The last Civic Type R made the best of a flawed package. The next one, built around the tech-laden tenth-generation Civic, is Honda making amends. And on this evidence it’s really very sorry
Peak Civic. Honda has thrown everything it’s got at the tenth-generation of its family car, pooling the three global bodystyles under one team, and empowering it to deploy one-third of the company’s entire r&d resource in the largest single development programme in Honda history. And before the regular petrol and diesel models have gone anywhere near showrooms – sales don’t begin until spring 2017 – Honda is readying us for peak, peak Civic, the Type R.
First, the performance prototype was tested on the Nurburgring Nordschleife, where today’s FK2 Type R claimed the hot hatch lap record in 2014. It then re-emerged in Spain for hot weather durability testing. And just 13 days ago, executives unveiled a concept at the Paris motor show. Enigmatically, the company gave away scant information.
Next year will mark 25 years of Honda’s Type R performance brand, and the fifth-generation hot Civic will be unleashed in that anniversary year. Not that Honda Europe’s chief operating officer Katsushi Inoue confirmed the precise timing, when I asked him about a flagship hatch at the unveiling of the standard Civic. “You mean Type R?” he exclaimed, hooting with laughter. “We are thinking about it. In the lifecycle it comes.” “But we’ve seen a prototype,” I proffered. More chuckling. “It won’t be long…” Revealing the Paris concept, Honda did admit it would be on sale in the second half of 2017: reassuring news, given its slothfulness in launching the recent NSX and the five-year Type R hiatus for UK buyers from 2010.
The concept, and the prototypes, give a clear indication of the Type R. Principal designer Daisuke Tsutamori says the aggressive look of the ‘ultimate’ Civic is shaped by function. “I call it the war machine,” he says. “Inspiration comes from jet fighters.” But the special sauce for this car – the technical advances that make us very, very excited about the next-gen Type R – come under the skin. It starts with the engineering philosophy: everything is geared to making the new Civic brilliant to drive. “The highlight is, always will be, the dynamic performance, the feeling of how the car drives,” Mitsuru Kariya, chief engineer for the entire project, told me.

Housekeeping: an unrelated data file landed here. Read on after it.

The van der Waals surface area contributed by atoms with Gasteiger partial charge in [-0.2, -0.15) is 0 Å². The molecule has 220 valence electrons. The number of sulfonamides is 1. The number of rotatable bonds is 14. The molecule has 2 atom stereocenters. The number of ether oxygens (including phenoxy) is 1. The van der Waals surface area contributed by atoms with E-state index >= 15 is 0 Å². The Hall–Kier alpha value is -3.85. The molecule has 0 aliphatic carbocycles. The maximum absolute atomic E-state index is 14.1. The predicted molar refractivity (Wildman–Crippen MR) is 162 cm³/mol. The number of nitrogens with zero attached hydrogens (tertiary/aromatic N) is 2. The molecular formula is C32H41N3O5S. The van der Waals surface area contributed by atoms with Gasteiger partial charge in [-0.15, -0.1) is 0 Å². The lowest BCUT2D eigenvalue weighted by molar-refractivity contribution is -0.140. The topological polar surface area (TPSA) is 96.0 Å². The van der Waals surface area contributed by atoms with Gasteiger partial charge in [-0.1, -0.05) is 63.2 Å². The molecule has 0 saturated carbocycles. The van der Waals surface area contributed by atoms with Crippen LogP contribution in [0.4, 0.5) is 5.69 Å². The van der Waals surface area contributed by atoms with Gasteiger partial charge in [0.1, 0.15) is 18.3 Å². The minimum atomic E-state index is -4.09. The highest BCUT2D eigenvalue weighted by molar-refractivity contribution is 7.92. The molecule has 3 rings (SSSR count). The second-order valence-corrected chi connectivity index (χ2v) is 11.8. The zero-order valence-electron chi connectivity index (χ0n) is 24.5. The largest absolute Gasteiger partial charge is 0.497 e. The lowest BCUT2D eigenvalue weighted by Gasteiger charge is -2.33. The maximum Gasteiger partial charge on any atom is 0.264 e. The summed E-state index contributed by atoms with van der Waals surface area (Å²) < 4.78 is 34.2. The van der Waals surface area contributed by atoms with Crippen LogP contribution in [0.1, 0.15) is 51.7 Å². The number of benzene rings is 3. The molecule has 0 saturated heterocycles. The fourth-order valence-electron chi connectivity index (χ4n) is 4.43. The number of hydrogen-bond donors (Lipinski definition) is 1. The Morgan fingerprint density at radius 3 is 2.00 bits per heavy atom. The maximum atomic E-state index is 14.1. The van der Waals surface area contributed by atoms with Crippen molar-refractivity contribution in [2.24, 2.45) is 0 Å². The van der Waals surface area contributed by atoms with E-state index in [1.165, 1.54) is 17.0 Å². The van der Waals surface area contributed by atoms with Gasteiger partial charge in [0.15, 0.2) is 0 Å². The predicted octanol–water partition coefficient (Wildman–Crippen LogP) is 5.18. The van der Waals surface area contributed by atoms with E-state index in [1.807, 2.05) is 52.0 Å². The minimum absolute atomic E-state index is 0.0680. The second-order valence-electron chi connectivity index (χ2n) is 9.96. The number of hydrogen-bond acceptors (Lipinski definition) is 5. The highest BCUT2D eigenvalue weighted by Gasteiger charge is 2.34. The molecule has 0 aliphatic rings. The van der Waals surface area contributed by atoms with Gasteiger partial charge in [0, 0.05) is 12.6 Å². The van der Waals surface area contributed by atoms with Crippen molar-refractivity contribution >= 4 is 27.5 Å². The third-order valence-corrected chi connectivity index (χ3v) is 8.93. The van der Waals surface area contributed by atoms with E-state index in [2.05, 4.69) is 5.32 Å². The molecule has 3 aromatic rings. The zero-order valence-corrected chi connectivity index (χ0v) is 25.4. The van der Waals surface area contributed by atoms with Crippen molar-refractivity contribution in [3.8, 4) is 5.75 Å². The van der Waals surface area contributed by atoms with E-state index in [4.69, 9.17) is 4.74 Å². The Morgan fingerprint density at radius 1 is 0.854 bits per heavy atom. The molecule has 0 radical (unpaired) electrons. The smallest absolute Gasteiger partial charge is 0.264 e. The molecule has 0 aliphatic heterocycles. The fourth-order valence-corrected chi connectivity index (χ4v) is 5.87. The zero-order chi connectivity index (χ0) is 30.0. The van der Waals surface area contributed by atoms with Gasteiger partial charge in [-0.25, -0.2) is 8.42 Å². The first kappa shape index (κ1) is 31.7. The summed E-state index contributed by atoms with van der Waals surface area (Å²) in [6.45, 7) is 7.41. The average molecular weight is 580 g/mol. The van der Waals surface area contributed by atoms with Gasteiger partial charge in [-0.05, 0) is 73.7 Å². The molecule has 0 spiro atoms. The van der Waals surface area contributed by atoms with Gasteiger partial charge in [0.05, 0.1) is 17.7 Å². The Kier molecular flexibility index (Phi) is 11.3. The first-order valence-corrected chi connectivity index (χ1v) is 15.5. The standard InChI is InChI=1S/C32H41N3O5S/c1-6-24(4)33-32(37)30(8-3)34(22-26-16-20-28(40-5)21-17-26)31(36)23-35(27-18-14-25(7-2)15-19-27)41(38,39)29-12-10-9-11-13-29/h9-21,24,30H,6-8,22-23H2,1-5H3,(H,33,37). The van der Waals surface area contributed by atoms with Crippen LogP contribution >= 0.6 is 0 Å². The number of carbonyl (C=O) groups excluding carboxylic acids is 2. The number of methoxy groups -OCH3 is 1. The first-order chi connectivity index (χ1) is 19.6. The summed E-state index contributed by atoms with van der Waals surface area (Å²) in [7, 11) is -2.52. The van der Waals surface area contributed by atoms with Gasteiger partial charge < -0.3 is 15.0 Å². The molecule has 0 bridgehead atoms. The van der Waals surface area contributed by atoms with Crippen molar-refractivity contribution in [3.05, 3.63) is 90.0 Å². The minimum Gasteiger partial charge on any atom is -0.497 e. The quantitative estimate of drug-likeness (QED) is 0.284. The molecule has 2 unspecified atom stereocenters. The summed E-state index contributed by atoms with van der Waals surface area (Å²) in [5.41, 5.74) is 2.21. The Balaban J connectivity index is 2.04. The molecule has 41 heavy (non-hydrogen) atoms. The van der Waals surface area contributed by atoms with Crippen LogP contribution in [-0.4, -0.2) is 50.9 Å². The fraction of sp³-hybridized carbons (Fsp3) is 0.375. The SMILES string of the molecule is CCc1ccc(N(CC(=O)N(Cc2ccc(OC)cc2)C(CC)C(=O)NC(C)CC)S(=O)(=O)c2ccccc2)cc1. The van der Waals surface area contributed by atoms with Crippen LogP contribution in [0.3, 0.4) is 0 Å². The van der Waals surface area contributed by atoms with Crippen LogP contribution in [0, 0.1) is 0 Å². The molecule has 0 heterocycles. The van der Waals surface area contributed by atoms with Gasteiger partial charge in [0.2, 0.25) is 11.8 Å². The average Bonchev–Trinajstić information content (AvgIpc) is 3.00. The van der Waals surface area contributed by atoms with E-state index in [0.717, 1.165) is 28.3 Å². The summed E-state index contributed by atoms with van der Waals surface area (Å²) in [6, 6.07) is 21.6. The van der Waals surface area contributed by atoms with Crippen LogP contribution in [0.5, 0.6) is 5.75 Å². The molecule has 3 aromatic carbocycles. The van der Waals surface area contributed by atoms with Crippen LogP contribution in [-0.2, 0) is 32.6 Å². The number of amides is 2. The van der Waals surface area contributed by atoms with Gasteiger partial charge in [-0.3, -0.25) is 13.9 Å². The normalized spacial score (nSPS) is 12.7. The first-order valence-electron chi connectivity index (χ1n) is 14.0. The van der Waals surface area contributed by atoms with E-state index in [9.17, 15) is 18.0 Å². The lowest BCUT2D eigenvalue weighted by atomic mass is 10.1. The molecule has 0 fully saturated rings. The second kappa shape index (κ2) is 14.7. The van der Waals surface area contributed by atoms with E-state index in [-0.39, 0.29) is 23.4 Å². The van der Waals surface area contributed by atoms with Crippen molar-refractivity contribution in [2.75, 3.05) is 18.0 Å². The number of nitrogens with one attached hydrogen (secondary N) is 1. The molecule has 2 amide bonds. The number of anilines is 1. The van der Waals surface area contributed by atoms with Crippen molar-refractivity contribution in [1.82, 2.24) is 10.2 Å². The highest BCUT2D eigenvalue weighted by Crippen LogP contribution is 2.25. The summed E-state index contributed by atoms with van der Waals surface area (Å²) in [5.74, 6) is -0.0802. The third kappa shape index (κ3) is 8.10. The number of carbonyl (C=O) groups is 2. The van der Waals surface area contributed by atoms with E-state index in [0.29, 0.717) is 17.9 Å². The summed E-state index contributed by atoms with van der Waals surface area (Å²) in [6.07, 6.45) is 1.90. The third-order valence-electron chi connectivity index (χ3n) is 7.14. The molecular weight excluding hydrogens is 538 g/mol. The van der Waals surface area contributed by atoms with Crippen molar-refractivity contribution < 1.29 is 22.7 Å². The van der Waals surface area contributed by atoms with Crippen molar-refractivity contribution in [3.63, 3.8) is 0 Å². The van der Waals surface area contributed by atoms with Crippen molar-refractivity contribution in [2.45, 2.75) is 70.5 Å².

So the tenth-generation Civic bloods a new architecture, which is lighter, stiffer and has a 10mm lower centre of gravity. Resistance to bending is increased by 52% thanks to encircling bulkheads, extensive cross-bracing, more concentrated welding points and by assembling the body’s outer frame first, then adding its inner frame and joints, which Honda claims defies industry convention. Despite this robust structure, the bodyshell is said to be 16kg lighter, in a car that’s significantly longer than the outgoing model.
This rigid platform provides a solid base to mount the suspension, essential for tuning precise dynamic responses. The Civic uses MacPherson struts up front, and hydraulic compliance bushings at both ends to quell noise and vibration, an Achilles heel of the ninth-generation Civic. And there’s a significant development at the rear: the Civic finally switches to multi-link independent suspension, like higher performance versions of its engineering yardsticks, the Audi A3 and VW Golf. “The A3 is really dynamic: you can drive very fast with great confidence. That driving performance was the main point we wanted to benchmark,” reveals Kariya-san.
“We’d really hit the limit of the torsion bar,” he adds. “With independent suspension the ride comfort increases, and the handling of course. With the highly responsive rear suspension, you have much more stability and much higher cornering speeds are achievable.”
All of which sounds promising for the new Type R. The regular Sport can be specified with adaptive damping; the Type R is sure to employ this, hopefully providing a broader spread of ride settings than the ‘rock’ and a hard place’ of today’s car. The flagship hatch’s body will naturally be lowered, confirms Tsutamori.
The 30mm broader platform also provides an increased footprint to boost balance, enhanced by sticky Continental Sport Contact 6 rubber on the concept’s 20-inch rims.
The Civic finally switches to multi-link independent rear suspension
Power and a lever
Type R will retain current car’s 2.0-litre four-cylinder VTEC unit, which today produces 306bhp and 295lb ft of torque. No sign of a dual-clutch ‘box, so a six-speed manual is nailed on. Frantic shifting a Type R rite of passage.
Turbocharging key to meet Type R’s goals (and towering specific output), hence the intercooler scoop. But could previous monoscroll turbocharger make way for twin sequential blowers?
Great Japanese brake off
Huge vents lurk in the flared arches behind the 20in front wheels, to help scavenge hot air from the wheel wells and cool the big Brembo brakes – with their four-piston calipers and drilled and ventilated discs.
No all-wheel drive
After Focus RS it’s the question everyone’s asking, but a four-wheel-drive Civic Type R isn’t happening. Yet. “It was never an option – even in America there’s no big demand for it,” says the chief engineer. Clearly, we didn’t demand it loudly enough.
Beams out, links in
Previous Type R’s torsion beam junked for multi-link independent suspension, just like Audi’s A3. Engineering makes for “more stability and higher cornering speeds”.
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